Protecting the Long-Born
My parents are both in their eighties.
My wife’s parents are also in that era, and one has Alzheimer’s disease.
As I reflect on their lives, and situation, it occurs to me that there is enormous energy spent by many Christians on protecting the unborn. But what about protecting the long-born?
Few groups are more in need of compassion and protection than the elderly. In the larger sanctity of life debate, I believe that those of age will be the tipping point toward the devaluation of life far more than those in the womb. In other words, I’m convinced that it may very well be euthanasia, not abortion or infanticide, that will move the moral chains down the field most profoundly.
*They are more costly and burdensome to society.
*They are less physically and emotionally attractive.
*They are less productive, if productive at all.
In a word, there will be a growing sense that the elderly are dispensable, and necessarily so for the welfare and well-being of the majority.
The Nazis called them “useless eaters.”
In an article in The Telegraph, Alasdair Palmer observed that this will come to a head sooner than later largely through the success of medical science prolonging physical age. By 2033, there will be eight times as many centenarians living in Britain than there are today.
And there won’t be enough money to care for them.
But, as he adds, “The economic problem ... is less serious than the cultural and social one, which is that, collectively, we don’t value old people.” He goes further, noting that the very old “are not thought of as attractive. They are not ‘sexy’, literally or metaphorically.”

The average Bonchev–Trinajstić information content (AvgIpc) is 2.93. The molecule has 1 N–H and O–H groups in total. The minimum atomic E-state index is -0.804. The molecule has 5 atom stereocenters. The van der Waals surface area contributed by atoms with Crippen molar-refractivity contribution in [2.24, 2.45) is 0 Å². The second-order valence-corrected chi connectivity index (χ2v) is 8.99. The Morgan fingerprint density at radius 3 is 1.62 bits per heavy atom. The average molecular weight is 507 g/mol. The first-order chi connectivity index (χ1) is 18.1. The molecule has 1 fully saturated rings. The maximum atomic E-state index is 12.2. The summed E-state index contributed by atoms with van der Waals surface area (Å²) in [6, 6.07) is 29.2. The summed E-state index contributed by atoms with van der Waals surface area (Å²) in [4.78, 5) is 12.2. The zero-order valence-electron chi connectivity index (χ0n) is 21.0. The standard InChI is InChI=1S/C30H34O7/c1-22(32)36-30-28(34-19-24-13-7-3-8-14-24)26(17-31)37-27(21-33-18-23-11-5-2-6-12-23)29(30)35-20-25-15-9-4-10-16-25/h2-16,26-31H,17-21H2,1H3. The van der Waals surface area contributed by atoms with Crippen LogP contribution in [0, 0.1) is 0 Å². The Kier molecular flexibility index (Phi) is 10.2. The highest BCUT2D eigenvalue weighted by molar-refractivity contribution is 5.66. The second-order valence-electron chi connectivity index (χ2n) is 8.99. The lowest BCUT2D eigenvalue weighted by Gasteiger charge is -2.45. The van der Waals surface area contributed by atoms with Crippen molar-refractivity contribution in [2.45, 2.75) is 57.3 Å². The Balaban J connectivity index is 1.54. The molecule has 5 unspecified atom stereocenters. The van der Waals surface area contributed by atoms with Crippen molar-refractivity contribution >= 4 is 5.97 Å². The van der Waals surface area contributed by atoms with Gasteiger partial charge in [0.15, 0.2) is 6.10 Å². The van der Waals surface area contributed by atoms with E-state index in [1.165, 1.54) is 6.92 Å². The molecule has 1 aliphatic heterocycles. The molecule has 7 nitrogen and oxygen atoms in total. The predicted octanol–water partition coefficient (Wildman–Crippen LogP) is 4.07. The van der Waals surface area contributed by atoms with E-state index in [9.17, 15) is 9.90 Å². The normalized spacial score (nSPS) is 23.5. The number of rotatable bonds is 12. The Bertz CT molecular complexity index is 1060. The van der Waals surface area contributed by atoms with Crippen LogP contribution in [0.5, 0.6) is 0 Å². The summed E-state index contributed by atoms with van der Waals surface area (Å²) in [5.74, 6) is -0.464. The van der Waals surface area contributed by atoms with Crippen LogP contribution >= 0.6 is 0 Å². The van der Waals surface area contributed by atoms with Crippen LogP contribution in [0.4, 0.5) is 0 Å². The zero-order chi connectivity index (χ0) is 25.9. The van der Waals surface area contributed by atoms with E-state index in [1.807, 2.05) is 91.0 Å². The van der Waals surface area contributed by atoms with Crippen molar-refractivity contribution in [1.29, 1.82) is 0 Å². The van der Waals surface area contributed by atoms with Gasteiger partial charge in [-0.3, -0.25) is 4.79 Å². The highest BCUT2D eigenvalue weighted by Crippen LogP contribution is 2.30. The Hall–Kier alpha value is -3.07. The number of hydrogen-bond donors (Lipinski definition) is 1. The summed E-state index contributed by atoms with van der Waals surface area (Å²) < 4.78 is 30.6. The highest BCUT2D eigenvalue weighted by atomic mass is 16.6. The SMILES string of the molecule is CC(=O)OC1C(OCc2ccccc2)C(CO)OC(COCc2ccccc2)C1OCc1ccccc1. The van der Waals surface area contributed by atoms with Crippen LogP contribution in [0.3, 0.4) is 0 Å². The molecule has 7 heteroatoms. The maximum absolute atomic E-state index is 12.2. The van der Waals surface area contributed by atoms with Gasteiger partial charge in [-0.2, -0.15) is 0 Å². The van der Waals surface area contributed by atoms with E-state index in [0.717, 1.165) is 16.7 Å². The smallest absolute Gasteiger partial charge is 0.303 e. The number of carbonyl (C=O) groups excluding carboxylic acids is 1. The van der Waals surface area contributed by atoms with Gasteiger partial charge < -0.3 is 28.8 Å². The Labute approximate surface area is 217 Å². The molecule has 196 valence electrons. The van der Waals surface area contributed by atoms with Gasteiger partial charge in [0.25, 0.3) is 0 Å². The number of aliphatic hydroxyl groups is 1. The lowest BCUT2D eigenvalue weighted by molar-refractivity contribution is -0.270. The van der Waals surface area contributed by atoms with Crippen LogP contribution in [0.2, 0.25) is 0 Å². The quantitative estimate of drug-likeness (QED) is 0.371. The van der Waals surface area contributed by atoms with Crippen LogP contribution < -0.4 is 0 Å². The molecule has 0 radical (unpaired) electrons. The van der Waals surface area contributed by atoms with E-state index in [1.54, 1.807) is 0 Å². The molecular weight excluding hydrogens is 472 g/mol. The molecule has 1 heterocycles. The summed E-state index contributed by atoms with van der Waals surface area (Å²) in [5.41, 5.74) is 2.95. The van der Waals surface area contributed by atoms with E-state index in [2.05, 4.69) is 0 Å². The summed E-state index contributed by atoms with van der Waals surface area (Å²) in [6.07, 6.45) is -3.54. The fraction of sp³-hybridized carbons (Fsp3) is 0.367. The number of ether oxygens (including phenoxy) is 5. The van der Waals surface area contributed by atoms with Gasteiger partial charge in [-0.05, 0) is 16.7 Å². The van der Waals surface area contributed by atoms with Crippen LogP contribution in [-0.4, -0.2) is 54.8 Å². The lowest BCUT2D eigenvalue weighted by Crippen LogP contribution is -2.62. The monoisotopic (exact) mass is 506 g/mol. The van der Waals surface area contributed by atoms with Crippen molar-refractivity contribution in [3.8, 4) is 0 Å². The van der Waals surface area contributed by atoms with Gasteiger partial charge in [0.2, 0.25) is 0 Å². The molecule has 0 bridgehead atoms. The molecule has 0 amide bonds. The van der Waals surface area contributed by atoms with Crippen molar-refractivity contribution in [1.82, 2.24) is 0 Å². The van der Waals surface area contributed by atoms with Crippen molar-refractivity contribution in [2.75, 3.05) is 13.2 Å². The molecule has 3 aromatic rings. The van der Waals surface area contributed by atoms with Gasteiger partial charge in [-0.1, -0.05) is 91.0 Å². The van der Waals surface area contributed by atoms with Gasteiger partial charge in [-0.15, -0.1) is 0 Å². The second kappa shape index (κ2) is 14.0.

And here is where Palmer’s analysis may be most telling: “For the most part, the knowledge, experience and reliability that come with age aren’t valued – although the few employers that are willing to hire older workers report that they are very glad they did so, because they are usually less demanding, and work harder, than the young.”
He’s right. We erroneously equate “old” with “useless.” And it’s not just the very old. Good luck finding a job if you are over 50 and unemployed. Then consider our mindset toward physical aging. We value youth and beauty above all things, and turn our eyes away from anything that would remind us of its fleeting nature.
The Christian, of course, goes beyond such utilitarian and aesthetic debates.
It’s not whether there is wisdom to be found in the old (there is), or value in their contributions (there are). It’s not even where true beauty lies (it’s not in anyone’s outward appearance). The Christian goes beyond such things and employs a value that is increasingly rare in our world.
We are called to honor our fathers and mothers; honor our forbears; honor those who have gone before us; honor those bearing the mantle of advanced age.
Ancient cultures did.
The older you were, the more you were honored and elevated to places of leadership and influence. The “elders” were respected above all others, and those younger gave them their due regard.
It is the mark of a decaying culture that we now trend in the opposite direction.
And it is a fast decay, because it is a powerful and swift trend.
James Emery White
“Our fixation on youth culture has left the elderly out in the cold,” Alasdair Palmer, August 6, 2011, The Telegraph. Read online.
James Emery White is the founding and senior pastor of Mecklenburg Community Church in Charlotte, N.C., and the ranked adjunctive professor of theology and culture at Gordon-Conwell Theological Seminary, which he also served as their fourth president. His newly released book is A Traveler's Guide to the Kingdom: Journeying through the Christian Life (InterVarsity Press). To enjoy a free subscription to the Church and Culture blog, log on to www.churchandculture.org, where you can post your comments on this blog, view past blogs in our archive and read the latest church and culture news from around the world. Follow Dr. White on Twitter @JamesEmeryWhite.